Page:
Personal Property Securities Act: Part 2 – Case studies

26 April 2017

By Stuart Otway and Alan Scott


Our previous edition of Inside Edge provided a summary of the implications of the Personal Property Securities Act (“PPSA”). We also included practical tips that property owners could apply to protect their interests in property in the possession of others.

The PPSA has been in place for some time now. Over that period, we have encountered a number of situations involving the PPSA. In this article, we highlight some of the most interesting cases.

Case study 1: Groups

In August 2016, we were appointed as Administrators of two companies in a group of entities operating in the transport industry. You can see below how the entities in the group had structured the ownership and use of plant and equipment.

The owners of the vehicles (Equipment and Partnership) allowed Trading to use the vehicles on the basis that Trading paid all operating costs and lease payments. This agreement was not in writing.


Neither Equipment, nor Partnership registered their interests in the vehicles used by Trading on the Personal Properties Securities Register (“PPSR”).

Upon our appointment as Administrators of Trading, we received advice that Equipment and Partnership’s failure to protect their interests by registering on the PPSR, meant the vehicles in the possession of Trading on the day of our appointment were “vested” in Trading.

Trading had “inherited” vehicles with a market value of more than $1m.

This is the first time since the legislation commenced in 2012 that we had come across an issue of this type with such significant consequences for the historically recognised “owners” of the assets.

Advisors looking to structure a group’s affairs for asset protection purposes, should seek proper legal advice to document the arrangements between members of the group. This should form the basis for registering the interests of the asset-owning entities on the PPSR.

Case study 2: Livestock

In October 2016, we were appointed as Receivers and Managers of the assets of a partnership which operated a dairy farm.

The partnership had leased and also purchased cattle on a vendor finance basis from other parties for use in the operation of the farm. After our investigations, we determined that:

  • some owners failed to register their interest in the cattle on the PPSR. This resulted in the cattle forming part of the assets of the partnership;
  • some owners failed to register their interest in the cattle within the required time frame (in this case within 15 business days of the delivery of the cattle). This resulted in the owners’ interest in the cattle being subordinated to the interests of prior-registered security holders;
  • one owner had registered their interest in their cattle against the correct partnership ABN, but the underlying documentation disclosed an incorrect ABN. Our advice was that as the underlying security agreement was incorrect, the registration on the PPSR by the owner was invalid.

As you can see from these examples, the impact of the PPSA is not limited to goods supplied by one party to another. It also extends to other forms of business dealings.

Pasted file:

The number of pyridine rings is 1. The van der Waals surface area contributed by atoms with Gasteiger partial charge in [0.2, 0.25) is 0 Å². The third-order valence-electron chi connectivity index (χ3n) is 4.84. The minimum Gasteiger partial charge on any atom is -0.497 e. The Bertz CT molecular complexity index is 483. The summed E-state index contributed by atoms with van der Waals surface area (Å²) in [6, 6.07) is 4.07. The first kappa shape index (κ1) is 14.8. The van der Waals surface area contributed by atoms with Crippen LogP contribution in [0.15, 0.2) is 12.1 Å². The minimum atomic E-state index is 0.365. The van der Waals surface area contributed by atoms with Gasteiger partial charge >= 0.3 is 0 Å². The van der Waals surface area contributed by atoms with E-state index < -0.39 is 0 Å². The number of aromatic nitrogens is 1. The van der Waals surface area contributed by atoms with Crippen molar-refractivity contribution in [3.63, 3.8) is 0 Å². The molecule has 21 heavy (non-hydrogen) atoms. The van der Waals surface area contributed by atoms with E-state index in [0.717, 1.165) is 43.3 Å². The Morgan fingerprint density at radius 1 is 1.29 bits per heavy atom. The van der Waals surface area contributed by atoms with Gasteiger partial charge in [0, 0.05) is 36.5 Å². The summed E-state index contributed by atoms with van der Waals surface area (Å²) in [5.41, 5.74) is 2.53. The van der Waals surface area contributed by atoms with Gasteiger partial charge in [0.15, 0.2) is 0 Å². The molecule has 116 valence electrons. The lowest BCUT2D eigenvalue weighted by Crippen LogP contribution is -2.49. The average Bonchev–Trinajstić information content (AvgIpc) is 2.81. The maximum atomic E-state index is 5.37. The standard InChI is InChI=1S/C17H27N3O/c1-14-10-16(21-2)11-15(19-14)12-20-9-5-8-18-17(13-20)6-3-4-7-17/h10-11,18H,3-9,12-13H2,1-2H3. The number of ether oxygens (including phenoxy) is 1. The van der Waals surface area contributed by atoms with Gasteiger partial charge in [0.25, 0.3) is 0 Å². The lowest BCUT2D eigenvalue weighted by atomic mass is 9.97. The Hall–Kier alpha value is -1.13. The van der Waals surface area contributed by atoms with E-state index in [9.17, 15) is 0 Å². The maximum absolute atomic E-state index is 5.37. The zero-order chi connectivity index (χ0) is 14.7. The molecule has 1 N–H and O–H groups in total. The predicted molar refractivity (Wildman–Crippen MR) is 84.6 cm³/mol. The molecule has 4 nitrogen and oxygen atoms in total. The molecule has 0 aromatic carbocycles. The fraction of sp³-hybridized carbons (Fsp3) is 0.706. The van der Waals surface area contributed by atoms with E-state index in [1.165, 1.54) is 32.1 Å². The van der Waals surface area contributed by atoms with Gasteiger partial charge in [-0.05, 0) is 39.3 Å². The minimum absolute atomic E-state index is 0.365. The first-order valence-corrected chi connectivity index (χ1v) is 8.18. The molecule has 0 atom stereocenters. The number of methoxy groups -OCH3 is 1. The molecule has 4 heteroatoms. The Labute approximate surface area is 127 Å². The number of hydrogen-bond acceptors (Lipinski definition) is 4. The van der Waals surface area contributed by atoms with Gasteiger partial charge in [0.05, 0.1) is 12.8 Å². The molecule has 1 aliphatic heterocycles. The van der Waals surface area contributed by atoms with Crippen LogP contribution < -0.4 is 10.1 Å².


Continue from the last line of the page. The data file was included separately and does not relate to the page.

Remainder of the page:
Case study 3: Mis-registration

In January 2016, we were appointed as Administrators of a company specialising in directional drilling. One of the company’s major assets was a drill with a fair market value of $220,000. The asset was subject to a finance contract with a major bank.

A search of the PPSR failed to locate any registration against the asset and the ACN of the company. Further investigation revealed that the bank had registered against both the asset and the director’s personal ABN.

This mis-registration by the bank meant that the company owned the asset immediately before our appointment as Administrators, which was therefore available for realisation and distribution to unsecured creditors of the company.


These are just a few of the recent cases determined by the courts concerning the PPSA:

  • Flown Pty Ltd v Goldrange Pty Ltd [2016] WASC 419
  • In the matter of OneSteel Manufacturing Pty Limited (administrators appointed) [2017] NSWSC 21
  • Power Rental Op Co Australia, LLC v Forge Group Power Ltd (in liquidation) (receivers and managers appointed) [2017] NSWCA 8


As you can see from these scenarios, the proper registering of an interest in property on the PPSR is important to owners of property that is to be leased or sold to other parties. Failing to do so may leave the owner with an unsecured debt.

How BRI Ferrier can help

BRI Ferrier recognises that while the PPSA is designed to provide greater certainty for stakeholders to manage their security interests in personal property, it does require technical experience and training to properly assess the risks to a specific business and comply with the PPSA.

We have extensive experience dealing with distressed businesses and formal insolvency appointments. Our dedicated team is well placed to provide strategic restructuring and insolvency advice to financiers, directors, suppliers, lessors and other key stakeholders. We can assist with determining the options available to you and create a practical solution for your circumstances.

For more information on the PPSA, and how it may affect your company or your clients, please contact Stuart Otway or Alan Scott to find out how we can support you.


Stuart Otway

Alan Scott

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